Virtual reality is a rapidly emerging technology that is changing the way we interact with the world and with each other. Using VR to train their employees, organizations can help ensure that their workers are better prepared to handle the challenges they may face on the job and ultimately create a safer work environment for all.


One of the main ways that virtual reality is changing the world is through its use in the entertainment industry. It is being used to create immersive video games, movies, and other forms of media that allow users to fully immerse themselves in a virtual world. For example, VR headset users can experience a roller coaster ride, a battlefront, or a walk through the woods from the comfort of their own homes.


Virtual reality technology has become an increasingly valuable tool for safety training in recent years, and for good reason. It allows organizations to provide immersive and interactive training experiences that can help workers better understand and respond to a wide range of safety hazards and situations.


One of the key benefits of VR safety training is that it allows workers to practice and test their knowledge and skills in a safe, controlled environment. This can be especially useful for training employees in industries that involve potentially dangerous equipment or procedures, such as construction or manufacturing.


For example, imagine you work in the petrochemical industry and need to be trained on how to respond to a chemical spill. With traditional, non-VR training, you might watch a video or listen to a lecture on spill response procedures, and then practice implementing those procedures in a designated training area.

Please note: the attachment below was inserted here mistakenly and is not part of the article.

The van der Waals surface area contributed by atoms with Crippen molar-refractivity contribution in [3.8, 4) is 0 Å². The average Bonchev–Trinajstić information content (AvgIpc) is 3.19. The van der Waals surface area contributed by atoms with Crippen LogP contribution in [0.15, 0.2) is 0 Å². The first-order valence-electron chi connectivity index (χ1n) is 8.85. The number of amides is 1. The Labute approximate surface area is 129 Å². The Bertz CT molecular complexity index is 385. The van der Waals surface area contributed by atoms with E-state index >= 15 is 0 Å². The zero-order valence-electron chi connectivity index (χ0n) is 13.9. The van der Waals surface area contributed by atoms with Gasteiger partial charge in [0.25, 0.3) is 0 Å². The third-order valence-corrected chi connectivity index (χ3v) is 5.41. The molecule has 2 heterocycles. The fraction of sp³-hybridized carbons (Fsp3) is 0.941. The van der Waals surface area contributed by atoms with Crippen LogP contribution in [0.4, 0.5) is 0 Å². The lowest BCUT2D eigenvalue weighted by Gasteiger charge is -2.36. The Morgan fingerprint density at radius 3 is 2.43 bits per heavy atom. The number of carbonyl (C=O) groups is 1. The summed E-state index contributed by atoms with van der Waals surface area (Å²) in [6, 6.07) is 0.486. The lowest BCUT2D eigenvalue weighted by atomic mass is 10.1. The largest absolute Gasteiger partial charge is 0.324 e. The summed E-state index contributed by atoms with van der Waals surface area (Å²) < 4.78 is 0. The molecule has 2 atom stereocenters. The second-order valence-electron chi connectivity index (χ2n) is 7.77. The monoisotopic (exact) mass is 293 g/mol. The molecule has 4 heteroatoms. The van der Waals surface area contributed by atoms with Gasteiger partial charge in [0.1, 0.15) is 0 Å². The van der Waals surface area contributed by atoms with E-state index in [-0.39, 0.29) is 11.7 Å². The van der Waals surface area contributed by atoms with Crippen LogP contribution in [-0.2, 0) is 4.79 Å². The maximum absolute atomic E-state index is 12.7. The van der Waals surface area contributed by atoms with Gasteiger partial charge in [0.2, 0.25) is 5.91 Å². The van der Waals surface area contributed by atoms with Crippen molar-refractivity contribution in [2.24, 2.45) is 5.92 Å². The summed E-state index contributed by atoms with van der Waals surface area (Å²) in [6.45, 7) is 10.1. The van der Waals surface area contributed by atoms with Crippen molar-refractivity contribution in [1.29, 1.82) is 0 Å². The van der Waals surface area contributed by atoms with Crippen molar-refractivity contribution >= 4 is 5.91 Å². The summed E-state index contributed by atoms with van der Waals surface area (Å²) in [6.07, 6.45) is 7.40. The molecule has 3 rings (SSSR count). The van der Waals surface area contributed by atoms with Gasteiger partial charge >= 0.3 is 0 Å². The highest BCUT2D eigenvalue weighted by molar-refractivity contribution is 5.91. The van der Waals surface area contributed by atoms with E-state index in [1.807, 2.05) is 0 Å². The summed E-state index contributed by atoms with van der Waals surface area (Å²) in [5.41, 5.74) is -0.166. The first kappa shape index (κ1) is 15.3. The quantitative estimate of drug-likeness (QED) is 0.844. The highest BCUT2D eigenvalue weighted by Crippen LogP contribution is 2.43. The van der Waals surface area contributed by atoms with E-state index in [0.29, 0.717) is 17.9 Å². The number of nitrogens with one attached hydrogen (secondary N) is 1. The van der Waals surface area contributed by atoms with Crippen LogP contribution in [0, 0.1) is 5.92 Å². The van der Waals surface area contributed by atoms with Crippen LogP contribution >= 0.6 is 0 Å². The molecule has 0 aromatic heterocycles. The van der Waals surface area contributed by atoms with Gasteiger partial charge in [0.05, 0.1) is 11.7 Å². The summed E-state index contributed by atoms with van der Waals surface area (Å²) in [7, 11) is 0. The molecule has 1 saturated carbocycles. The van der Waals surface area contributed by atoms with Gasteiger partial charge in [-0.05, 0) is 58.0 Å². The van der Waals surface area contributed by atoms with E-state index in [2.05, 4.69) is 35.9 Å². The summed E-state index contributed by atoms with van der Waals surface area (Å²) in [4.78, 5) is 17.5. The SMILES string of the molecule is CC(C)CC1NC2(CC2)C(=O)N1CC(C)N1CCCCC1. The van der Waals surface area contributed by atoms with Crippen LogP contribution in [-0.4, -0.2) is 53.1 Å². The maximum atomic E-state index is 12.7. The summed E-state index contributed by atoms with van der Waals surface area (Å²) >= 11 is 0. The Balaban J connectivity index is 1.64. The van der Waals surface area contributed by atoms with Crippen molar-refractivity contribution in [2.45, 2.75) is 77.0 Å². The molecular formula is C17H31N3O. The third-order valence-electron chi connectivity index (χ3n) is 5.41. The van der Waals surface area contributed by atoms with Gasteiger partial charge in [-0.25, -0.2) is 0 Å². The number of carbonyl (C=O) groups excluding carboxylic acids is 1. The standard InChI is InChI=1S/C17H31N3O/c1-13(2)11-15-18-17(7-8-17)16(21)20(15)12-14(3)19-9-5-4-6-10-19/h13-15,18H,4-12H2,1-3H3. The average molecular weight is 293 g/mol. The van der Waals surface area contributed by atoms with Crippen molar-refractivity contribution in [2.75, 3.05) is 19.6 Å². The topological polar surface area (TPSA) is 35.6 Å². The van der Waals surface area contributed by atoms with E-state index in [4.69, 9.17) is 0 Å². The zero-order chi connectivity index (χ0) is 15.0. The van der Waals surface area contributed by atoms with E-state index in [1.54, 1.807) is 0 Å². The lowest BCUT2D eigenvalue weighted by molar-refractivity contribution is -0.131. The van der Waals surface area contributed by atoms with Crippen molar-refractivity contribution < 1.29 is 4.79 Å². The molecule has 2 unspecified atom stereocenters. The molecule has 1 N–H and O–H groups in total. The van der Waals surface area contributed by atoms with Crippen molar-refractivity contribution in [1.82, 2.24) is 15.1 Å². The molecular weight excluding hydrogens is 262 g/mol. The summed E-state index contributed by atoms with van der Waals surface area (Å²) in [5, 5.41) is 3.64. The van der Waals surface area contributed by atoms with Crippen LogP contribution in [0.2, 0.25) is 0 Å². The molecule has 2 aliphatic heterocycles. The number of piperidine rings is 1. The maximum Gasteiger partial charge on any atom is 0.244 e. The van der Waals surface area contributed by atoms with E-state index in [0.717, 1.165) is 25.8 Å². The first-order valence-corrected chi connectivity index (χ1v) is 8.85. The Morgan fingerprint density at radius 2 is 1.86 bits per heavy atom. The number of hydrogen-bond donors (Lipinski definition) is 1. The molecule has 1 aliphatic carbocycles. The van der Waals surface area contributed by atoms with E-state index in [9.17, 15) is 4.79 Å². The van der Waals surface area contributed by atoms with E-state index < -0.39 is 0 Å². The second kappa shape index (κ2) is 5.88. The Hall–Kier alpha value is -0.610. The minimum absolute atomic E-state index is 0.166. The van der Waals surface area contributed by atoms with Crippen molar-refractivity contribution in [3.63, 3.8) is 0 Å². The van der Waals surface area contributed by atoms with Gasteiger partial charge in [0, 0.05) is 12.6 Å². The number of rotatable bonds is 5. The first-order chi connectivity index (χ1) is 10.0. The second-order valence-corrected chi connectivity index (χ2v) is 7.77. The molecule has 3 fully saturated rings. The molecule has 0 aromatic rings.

On the other hand, with VR safety training, you would put on a VR headset and be transported into a virtual petrochemical plant where you can practice responding to a simulated chemical spill. This allows you to get a more immersive and hands-on training experience without the risk of exposing yourself or others to hazardous chemicals.


For example, in the VR training scenario, you might be faced with a situation where the spill has spread to multiple areas of the plant and you need to coordinate with other team members to contain and clean up the spill. In a traditional training setting, it might be difficult or impossible to recreate this type of scenario without actually spilling hazardous chemicals.